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The dog that did not bark


In early April, the investment markets were pricing in the chances of an interest rate rise in May at around 90%. Inflation was running at 2.5% and UK economic growth, while nothing sparkling, looked to be continuing along its new, post-crisis, post-referendum, modest trajectory.

By the time the Bank of England announced its interest rate decision on 10 May, the 90% were expecting no change, which is what the Old Lady of Threadneedle Street duly delivered. 

The markets’ volte face reflected a miserable flow of news from mid-April onwards. The Office for National Statistics’ announcement towards the end of the month that it estimated the economy grew by only 0.1% in the first quarter came as a shock to all. Survey data suggested that Q2 had not started with much of a bounce back, adding to the gloom. Finally, the Governor of the Bank of England, Mark Carney, resurrected his “unreliable boyfriend” credentials. Having earlier hinted at a rate rise in Spring, he lowered already dimming expectations by saying there were other months than May when rates could be increased.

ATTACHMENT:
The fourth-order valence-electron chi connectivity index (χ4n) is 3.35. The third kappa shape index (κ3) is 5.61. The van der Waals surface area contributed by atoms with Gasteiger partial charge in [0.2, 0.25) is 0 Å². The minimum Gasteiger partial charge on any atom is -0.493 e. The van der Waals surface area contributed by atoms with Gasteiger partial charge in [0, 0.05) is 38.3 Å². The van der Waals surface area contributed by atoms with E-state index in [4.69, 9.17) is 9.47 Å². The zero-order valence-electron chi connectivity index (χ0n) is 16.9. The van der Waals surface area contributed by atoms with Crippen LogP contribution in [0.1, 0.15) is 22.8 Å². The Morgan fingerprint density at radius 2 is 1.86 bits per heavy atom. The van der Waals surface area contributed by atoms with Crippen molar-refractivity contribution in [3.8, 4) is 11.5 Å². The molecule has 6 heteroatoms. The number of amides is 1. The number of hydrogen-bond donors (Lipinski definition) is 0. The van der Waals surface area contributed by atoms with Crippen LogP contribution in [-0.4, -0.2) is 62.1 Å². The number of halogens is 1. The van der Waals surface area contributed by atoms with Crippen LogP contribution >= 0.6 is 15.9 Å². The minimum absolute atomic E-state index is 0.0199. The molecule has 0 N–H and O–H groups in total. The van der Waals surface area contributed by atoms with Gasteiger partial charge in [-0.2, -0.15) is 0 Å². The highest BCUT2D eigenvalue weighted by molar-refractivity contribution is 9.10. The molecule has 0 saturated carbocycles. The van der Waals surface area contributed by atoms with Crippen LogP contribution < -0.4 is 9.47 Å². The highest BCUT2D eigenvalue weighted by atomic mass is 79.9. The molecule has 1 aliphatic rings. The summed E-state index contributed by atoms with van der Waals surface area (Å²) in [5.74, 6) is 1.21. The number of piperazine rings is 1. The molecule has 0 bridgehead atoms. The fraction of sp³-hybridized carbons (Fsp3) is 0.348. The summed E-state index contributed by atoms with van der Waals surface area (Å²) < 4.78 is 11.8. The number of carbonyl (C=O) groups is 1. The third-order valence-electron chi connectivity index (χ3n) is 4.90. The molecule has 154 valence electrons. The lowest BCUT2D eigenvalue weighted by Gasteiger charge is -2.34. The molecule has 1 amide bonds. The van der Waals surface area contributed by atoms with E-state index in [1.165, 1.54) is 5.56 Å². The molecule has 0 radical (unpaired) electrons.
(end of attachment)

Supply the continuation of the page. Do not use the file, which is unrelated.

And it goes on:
Despite its May interest rate caution, the Bank views the Q1 slowdown as primarily due to the bad (meteorological) weather – the “beast from the east” – not a deteriorating economic climate. It is thus still anticipating that rate rises will be necessary, but that “any future increases in Bank Rate are likely to be at a gradual pace and to a limited extent”.  Such a forecast means that the Bank does not put itself under pressure to raise rates and moves the markets focus on to August, when the Bank’s next Quarterly Inflation Report is published.  

Should you do anything…

The no change decision on interest rates looks to be little more than a deferral in the face of a harsh winter. Rates will increase – as they are doing in the USA – and you should prepare for the consequences. Rising rates can have many effects, from boosting returns on some investments to slowing down property markets.